DS04 - Vie, santé et bien-être

Early life parental stress and emotional problems and children's developmental trajectories – ELIPSES

Early life parental stress and emotional problems and children's developmental trajectories

The pathways through which parental emotional states in the pre- and postnatal periods influence long-term child development are still to be elucidated. Previous research has produced conflicting results concerning: the specific effects of exposure to maternal psychopathology in pregnancy/ and or its treatment; relevant biomarkers; the interplay between biological and psycho social mechanisms of action. Additionally, fathers’ role has rarely been studied.

Parental stress and depression: major risk factors of children's suboptimal development

The general objective of the ELIPSES project is to examine the mechanisms of risk and resilience that may explain associations between parental mental health and child emotional, behavioural and cognitive development in the first years of life. Additionally, we also aim to quantify the role of parental mental health in socioeconomic inequalities in children’s cognitive and psychological development.

ELIPSES relies on data collected in four longitudinal cohort studies of children followed since pregnancy (EDEN, ELFE, DNBC and QLSCD), which collected psychosocial as well as biological data on large community based samples of children and their parents.

Our initial results show that fathers, as well as mothers, are at risk of psychological difficulties during the post-partum period (ELFE). Moreover, parents' psychological difficulties contribute to children's developmental difficulties, particularly in terms of emotional well-being (QLSCD).Moreover, children's development is also influenced by maternal nutrition during pregnancy (EDEN) and the type of care arrangements after birth (children who attend collective daycare are less anxious and more empathic than those in other types of care arrangements).

Analyses aiming to explore the effects of maternal as well as paternal mental health with regard to children's long-term development, will continue. Moreover, biomarker analyses will be conducted to identify early stress markers that can be relevant from a young age onwards.

1. Côté, S. M., Ahun, M. N., Herba, C. M., Brendgen, M., Geoffroy, M.-C., Orri, M., Liu, X., Vitaro, F., Melchior, M., Boivin, M., & Tremblay, R. E. Why is Maternal Depression Related to Adolescent Internalizing Problems? A 15-Year Population-Based Study.

The biological, psychological and socio-demographic pathways through which parental emotional states in the pre- and postnatal periods influence long-term child development are still to be elucidated. Previous research in this area has produced conflicting results concerning: the specific effects of exposure to maternal psychopathology in pregnancy/ and or its treatment; relevant biomarkers for maternal and child mental health; the interplay between biological and psycho social mechanisms of action. Additionally, fathers’ role in this sensitive period of children’s development has rarely been studied. The general objective of the ELIPSES project is to examine the mechanisms of risk and resilience that may explain associations between parental mental health and child emotional, behavioural and cognitive development in the first years of life. Additionally, we also aim to quantify the role of parental mental health in socioeconomic inequalities in children’s cognitive and psychological development. ELIPSES will rely on data collected in four longitudinal cohort studies of children followed since pregnancy (EDEN in France and the Danish National Birth Cohort study in Denmark) or since birth (ELFE in France and the QLSCD in Québec), which collected psychosocial as well as biological data on large community based samples of children and their parents. In particular, parental psychopathology (specifically depression in mothers and fathers) was evaluated in detail and repeatedly, as well as children's emotional, behavioural and cognitive development. These data will mostly be studied separately in each cohort, the results being then confronted. Statistical models well-suited for epidemiological data of this type (group-based trajectories, propensity scores, cross-lagged panel models to study bidirectional relations between parental and offspring mental health, missing data imputation). Biomarkers of maternal stress and depression during pregnancy and of infant stress reactivité at birth (mainly cortisol, vasopressin, ACTH) will be identified in maternal blood samples (n=2,740), maternal hair samples (n=1,477) and cord blood (n=2,803). Overall, the results of the ELIPSES project will serve to gain better uderstanding of relations between parental and offspring mental health trajectories, as well as the underlying mecanisms and potential resilience factors that can be sollicited. Moreover, the results will make it possible to find biomarkers that can serve to identify women at risk of depression in pregnancy, which could help orient them towards health professionals. These results will be of interest to reseéarchers and clinicians in the field of psychiatry and mental health, but also public health decision makers, families, and the general population.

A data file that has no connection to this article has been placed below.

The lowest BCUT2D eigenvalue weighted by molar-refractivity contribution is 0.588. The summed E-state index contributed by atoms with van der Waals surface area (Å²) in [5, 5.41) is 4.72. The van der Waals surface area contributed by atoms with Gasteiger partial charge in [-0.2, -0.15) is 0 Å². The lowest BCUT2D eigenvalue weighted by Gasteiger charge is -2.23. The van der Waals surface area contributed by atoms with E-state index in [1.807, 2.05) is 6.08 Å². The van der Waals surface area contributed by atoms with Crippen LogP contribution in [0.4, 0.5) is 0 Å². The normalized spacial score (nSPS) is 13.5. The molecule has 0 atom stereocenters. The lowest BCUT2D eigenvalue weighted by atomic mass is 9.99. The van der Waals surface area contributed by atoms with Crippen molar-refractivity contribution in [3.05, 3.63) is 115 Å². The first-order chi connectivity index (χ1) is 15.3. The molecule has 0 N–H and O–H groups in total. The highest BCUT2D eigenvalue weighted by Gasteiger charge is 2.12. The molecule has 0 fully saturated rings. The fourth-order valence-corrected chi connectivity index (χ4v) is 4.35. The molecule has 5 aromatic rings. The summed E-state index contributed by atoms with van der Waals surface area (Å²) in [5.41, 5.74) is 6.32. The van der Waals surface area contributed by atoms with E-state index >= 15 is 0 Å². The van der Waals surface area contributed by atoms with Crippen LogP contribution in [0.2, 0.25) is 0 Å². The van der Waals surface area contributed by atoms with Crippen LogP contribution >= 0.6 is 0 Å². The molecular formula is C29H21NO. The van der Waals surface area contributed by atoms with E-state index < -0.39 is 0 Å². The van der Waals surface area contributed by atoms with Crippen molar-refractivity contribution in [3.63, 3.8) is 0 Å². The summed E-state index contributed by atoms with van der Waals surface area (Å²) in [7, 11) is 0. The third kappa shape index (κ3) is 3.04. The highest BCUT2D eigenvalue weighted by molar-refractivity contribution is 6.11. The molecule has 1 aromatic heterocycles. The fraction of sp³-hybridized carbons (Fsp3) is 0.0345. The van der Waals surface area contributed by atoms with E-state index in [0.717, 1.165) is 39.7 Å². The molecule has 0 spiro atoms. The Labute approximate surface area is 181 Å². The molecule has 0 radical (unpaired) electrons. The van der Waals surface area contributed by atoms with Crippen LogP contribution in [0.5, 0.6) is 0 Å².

Project coordinator

Institut Pierre Louis d'Epidmiologie et Sante Publique/INSERM UMR 1136 (Laboratoire public)

The author of this summary is the project coordinator, who is responsible for the content of this summary. The ANR declines any responsibility as for its contents.

Partner

Bordeaux Population Health Research Centre
Institut Pierre Louis d'Epidmiologie et Sante Publique/INSERM UMR 1136

Help of the ANR 526,489 euros
Beginning and duration of the scientific project: - 48 Months

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